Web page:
Climate Control in Homes Built in the 1940s
A post-war economy and the rise of the automobile led to a housing boom in the second half of the 1940s. Air conditioning was still a ways away, but home heating was a necessity for a population largely located in northern climates, and several wartime innovations in heating systems became available to the consumer during peacetime. The housing boom required more affordable heating systems; radiant heating systems became popular as a result. Asbestos cement siding and roofing were also widely used during this time.
While the 1940s saw the beginnings of some modern climate control systems, the tooling and architecture of houses built in this era do not match modern standards. Houses from the 1940s lack features considered essential today for radiant heating in homes, and almost certainly have innate inefficiencies that have been made even worse over the years.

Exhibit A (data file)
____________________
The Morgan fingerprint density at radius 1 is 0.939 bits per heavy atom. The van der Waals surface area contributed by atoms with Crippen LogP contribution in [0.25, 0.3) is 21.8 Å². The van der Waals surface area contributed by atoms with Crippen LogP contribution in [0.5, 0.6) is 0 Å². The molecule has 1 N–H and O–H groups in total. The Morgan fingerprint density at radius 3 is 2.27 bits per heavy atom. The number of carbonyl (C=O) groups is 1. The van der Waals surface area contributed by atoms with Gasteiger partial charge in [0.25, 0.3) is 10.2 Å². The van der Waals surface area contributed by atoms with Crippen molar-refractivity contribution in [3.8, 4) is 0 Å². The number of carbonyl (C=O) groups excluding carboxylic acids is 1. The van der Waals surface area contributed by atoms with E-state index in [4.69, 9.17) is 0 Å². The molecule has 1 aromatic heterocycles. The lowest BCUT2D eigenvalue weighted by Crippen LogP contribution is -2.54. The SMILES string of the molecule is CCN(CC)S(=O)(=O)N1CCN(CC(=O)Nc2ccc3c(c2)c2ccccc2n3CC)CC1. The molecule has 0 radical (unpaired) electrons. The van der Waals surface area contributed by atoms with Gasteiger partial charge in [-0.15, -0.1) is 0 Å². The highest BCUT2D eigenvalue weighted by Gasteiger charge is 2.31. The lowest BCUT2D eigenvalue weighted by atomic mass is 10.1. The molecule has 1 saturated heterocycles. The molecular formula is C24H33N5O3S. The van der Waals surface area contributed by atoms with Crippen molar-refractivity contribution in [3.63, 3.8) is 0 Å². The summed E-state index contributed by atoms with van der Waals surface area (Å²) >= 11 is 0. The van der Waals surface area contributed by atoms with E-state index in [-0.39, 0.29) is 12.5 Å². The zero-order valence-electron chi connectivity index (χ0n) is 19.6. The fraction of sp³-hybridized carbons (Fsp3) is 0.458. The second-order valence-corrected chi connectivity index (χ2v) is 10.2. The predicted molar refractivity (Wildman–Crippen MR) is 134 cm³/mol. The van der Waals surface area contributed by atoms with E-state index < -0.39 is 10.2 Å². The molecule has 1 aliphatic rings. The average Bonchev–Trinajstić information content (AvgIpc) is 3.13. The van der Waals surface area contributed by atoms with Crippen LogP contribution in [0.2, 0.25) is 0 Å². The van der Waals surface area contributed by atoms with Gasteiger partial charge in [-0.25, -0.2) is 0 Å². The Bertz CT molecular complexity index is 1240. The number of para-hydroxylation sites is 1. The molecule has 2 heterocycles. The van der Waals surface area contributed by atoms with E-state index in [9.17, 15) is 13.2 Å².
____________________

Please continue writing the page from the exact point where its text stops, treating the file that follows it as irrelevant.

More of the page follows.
Everything HVAC-related from the time that the house was built will need to be replaced, and likely already has been more than once—but even the replacements might now be out of date.
Air conditioning will need to be installed if it hasn’t been already. A full inspection for air leaks, asbestos, and other climate control inefficiencies is recommended. Some issues (e.g., room layout, structural problems, whether the house was built on a concrete slab or not) may not be fixable from an energy-efficiency perspective.